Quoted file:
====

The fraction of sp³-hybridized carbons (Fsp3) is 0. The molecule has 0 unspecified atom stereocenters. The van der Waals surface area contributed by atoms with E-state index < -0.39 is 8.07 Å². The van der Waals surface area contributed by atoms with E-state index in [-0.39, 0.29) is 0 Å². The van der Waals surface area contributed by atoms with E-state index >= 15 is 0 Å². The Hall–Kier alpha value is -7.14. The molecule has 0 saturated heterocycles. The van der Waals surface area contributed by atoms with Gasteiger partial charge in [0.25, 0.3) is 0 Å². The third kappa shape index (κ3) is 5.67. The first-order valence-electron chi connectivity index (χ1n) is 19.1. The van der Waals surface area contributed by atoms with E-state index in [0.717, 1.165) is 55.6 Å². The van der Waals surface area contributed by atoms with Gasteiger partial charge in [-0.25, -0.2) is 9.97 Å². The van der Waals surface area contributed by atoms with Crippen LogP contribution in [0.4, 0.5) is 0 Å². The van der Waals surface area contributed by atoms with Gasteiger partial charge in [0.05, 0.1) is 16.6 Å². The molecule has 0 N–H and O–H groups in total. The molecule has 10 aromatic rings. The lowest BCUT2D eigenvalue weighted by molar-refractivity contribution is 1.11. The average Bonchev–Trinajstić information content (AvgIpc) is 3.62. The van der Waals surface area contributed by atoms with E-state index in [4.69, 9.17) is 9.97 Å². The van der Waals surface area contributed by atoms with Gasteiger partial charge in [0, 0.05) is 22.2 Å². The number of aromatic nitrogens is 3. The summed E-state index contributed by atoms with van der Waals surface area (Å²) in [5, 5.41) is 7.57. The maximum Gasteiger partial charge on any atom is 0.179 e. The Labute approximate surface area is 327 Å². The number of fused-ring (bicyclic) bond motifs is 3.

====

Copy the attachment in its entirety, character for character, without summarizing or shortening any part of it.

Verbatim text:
The fraction of sp³-hybridized carbons (Fsp3) is 0. The molecule has 0 unspecified atom stereocenters. The van der Waals surface area contributed by atoms with E-state index < -0.39 is 8.07 Å². The van der Waals surface area contributed by atoms with E-state index in [-0.39, 0.29) is 0 Å². The van der Waals surface area contributed by atoms with E-state index >= 15 is 0 Å². The Hall–Kier alpha value is -7.14. The molecule has 0 saturated heterocycles. The van der Waals surface area contributed by atoms with Gasteiger partial charge in [0.25, 0.3) is 0 Å². The third kappa shape index (κ3) is 5.67. The first-order valence-electron chi connectivity index (χ1n) is 19.1. The van der Waals surface area contributed by atoms with E-state index in [0.717, 1.165) is 55.6 Å². The van der Waals surface area contributed by atoms with Gasteiger partial charge in [-0.25, -0.2) is 9.97 Å². The van der Waals surface area contributed by atoms with Crippen LogP contribution in [0.4, 0.5) is 0 Å². The van der Waals surface area contributed by atoms with Gasteiger partial charge in [0.05, 0.1) is 16.6 Å². The molecule has 0 N–H and O–H groups in total. The molecule has 10 aromatic rings. The lowest BCUT2D eigenvalue weighted by molar-refractivity contribution is 1.11. The average Bonchev–Trinajstić information content (AvgIpc) is 3.62. The van der Waals surface area contributed by atoms with E-state index in [4.69, 9.17) is 9.97 Å². The van der Waals surface area contributed by atoms with Gasteiger partial charge in [0, 0.05) is 22.2 Å². The number of aromatic nitrogens is 3. The summed E-state index contributed by atoms with van der Waals surface area (Å²) in [5, 5.41) is 7.57. The maximum Gasteiger partial charge on any atom is 0.179 e. The Labute approximate surface area is 327 Å². The number of fused-ring (bicyclic) bond motifs is 3.